Actually, I don’t hate Comic Sans at all. It reminds me of the “David’s Lemonade” annual report from back in the 70s. Use Comic Sans well and the Typemaniac will love you. Use it poorly and you will be mocked.
The problem was that it looked almost identical to the logo of the Nebraska Educational Telecommunications Network, for which NETV paid an estimated $75 (I sorely wish I remembered who designed NETV’s version).
Nebraska sued and NBC ended up paying them for the right to use the stylized “N” logo. We all had a good laugh at NBC’s and Lippincott’s expense. What few remember is that NBC got a whole corporate identity system for their dough, including signage, stationery, and God knows what else. If the deal included business card mechanicals for 12 gazillion NBC executives, that alone would have been worth thousands.
The other aspect no one talks about is this: If NBC had tried doing the design in-house, the suits would have fussed with it, showed it to their wives and ended up with crap. But when three-quarters-of-a-million-dollars design consultants showed up with their layouts, the suits were all “Ooooh, these guys must be really smart.”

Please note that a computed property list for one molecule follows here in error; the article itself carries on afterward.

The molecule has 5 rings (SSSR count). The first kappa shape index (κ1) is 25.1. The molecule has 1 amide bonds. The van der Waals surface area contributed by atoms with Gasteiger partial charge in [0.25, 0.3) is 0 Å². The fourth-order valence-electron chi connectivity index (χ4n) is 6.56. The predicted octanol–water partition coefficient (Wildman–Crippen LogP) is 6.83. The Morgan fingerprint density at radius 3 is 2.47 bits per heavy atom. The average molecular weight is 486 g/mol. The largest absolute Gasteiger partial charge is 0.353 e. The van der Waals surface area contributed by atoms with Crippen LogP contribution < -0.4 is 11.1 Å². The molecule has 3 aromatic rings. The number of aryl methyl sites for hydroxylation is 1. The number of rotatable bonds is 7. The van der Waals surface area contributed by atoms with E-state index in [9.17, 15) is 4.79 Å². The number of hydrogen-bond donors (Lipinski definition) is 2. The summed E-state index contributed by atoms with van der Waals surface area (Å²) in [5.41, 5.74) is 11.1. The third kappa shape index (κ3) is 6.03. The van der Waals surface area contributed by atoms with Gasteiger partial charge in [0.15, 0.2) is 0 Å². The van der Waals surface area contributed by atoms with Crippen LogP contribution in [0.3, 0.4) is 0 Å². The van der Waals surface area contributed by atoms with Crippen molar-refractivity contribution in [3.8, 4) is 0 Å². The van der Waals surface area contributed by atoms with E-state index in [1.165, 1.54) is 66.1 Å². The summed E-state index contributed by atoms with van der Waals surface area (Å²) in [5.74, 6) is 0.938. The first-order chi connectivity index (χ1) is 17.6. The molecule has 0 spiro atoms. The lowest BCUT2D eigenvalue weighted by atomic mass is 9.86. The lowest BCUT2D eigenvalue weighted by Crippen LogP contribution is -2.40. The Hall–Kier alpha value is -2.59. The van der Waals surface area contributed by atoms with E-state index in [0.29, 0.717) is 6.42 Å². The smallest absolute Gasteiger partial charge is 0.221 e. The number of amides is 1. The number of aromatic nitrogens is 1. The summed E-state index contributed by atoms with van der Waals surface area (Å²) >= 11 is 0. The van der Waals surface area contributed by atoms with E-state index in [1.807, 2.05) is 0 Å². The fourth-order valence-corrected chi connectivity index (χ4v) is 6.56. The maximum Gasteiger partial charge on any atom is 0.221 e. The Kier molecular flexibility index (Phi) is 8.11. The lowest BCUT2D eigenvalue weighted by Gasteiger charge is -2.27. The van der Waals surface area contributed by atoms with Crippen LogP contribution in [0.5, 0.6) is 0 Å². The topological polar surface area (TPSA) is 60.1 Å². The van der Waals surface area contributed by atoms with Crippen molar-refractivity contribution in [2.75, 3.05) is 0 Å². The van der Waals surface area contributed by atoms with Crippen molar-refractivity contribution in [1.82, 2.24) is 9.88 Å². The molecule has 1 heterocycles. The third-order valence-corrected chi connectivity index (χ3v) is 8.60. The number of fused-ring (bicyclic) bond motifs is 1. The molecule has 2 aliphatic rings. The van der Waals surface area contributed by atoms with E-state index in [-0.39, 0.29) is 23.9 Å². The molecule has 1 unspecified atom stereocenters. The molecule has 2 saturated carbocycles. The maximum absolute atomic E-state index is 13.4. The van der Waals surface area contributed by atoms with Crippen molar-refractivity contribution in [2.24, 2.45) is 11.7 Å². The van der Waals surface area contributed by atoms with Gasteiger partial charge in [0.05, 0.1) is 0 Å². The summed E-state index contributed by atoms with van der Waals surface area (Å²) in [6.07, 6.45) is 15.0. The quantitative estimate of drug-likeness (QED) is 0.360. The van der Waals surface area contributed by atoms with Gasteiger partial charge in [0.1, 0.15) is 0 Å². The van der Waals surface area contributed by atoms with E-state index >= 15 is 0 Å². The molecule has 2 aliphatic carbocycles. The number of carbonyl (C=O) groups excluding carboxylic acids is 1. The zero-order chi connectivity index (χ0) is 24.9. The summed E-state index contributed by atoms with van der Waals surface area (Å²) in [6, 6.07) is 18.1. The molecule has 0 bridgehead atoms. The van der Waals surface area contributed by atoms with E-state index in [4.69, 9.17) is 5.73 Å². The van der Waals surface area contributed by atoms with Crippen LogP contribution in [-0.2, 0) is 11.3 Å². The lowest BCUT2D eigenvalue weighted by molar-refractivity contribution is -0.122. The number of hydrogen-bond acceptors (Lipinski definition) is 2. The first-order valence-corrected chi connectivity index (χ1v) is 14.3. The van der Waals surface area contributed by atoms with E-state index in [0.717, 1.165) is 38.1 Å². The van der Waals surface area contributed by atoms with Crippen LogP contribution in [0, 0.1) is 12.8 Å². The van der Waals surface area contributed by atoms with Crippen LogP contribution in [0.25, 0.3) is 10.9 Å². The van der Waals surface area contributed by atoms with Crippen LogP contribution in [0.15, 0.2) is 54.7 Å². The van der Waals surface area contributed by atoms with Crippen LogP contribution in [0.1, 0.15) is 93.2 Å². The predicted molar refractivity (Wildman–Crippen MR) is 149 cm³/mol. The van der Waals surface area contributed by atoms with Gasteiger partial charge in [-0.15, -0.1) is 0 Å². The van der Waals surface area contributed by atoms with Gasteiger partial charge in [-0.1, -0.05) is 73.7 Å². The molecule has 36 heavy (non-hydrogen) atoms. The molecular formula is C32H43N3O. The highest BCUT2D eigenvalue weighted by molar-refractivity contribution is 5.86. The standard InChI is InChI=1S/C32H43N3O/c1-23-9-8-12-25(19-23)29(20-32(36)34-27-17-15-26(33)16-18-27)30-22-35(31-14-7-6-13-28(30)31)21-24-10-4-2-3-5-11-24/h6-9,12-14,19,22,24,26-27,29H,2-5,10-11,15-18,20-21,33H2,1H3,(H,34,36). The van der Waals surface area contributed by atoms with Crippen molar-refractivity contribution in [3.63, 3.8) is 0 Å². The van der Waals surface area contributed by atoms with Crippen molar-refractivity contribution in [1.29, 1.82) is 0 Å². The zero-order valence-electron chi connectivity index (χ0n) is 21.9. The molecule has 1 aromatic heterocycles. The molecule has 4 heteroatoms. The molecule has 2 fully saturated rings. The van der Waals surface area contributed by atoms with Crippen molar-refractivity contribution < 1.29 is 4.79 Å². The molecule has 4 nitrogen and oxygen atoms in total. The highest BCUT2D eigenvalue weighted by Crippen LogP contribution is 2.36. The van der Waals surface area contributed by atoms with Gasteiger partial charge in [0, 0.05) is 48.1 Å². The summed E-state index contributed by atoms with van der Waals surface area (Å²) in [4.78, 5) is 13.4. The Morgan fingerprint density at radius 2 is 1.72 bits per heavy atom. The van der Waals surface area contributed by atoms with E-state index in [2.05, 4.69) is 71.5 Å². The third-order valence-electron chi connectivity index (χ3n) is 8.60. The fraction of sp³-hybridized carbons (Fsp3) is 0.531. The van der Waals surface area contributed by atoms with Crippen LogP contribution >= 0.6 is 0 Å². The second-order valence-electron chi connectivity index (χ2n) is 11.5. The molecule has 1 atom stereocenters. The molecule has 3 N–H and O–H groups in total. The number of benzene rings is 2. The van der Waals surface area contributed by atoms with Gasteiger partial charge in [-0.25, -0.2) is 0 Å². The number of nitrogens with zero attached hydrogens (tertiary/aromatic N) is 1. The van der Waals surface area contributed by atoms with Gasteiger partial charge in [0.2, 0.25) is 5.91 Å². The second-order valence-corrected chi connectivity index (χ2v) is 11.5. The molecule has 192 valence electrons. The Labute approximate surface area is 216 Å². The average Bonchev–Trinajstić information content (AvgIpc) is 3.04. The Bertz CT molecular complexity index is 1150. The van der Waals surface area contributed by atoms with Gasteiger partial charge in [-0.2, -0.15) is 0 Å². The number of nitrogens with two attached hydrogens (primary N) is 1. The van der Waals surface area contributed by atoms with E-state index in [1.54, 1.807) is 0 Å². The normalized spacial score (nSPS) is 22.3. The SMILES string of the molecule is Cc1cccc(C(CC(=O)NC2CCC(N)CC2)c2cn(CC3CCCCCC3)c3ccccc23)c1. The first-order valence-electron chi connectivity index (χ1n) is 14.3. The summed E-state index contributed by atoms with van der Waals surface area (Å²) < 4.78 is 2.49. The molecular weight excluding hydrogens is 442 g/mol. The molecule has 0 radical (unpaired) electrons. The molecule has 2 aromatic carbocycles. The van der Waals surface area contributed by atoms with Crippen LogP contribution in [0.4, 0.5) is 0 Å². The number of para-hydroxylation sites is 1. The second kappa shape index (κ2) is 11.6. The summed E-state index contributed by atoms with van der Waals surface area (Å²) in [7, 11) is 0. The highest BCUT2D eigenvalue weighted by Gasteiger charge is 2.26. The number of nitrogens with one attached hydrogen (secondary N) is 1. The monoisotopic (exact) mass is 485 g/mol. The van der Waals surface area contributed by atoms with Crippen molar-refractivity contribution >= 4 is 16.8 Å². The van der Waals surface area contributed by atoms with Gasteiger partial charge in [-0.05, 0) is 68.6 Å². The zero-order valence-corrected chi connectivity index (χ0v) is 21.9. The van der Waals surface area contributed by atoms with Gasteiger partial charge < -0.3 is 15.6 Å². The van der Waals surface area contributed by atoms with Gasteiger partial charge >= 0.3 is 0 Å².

One of the web pages that tell the NBC/NETV story uses this logo:
According to recent news reports, NY State is suing infringers like them. Oopsies!
But why am I writing all this? Because I saw a story in the NY Post about Brooklyn College spending $107,000 on a new logo. The logo is nice but hardly earth-shattering. However, just like the old NBC fracas, the fee covered a lot more than the logo. They got a CI manual (nowadays fashioned a “Visual Identity System”), a web redesign, a virtual tour, and admission publications; all from a competent design shop. Not only that, the designers threw in some blather about “brand strategy,” “strategic direction,” and “comprehensive implementation plan” to keep the suits happy.
Larry Yudelson turned us on to Stately, a cool map font. With stately, you can make a map of the US or any part of the US and control each state with plain CSS. Nice. Each state in Stately is a separate glyph (e.g., Alabama is “A”), all the glyphs overprint each other, and share the same bounding box. Which is an elegant solution to the problem of positioning the states. It just means that you cannot hyperlink the states or use hover effects.
Stately is a fine solution for infographics, particularly those that need to be updated frequently or by a script. But not for interactive web maps.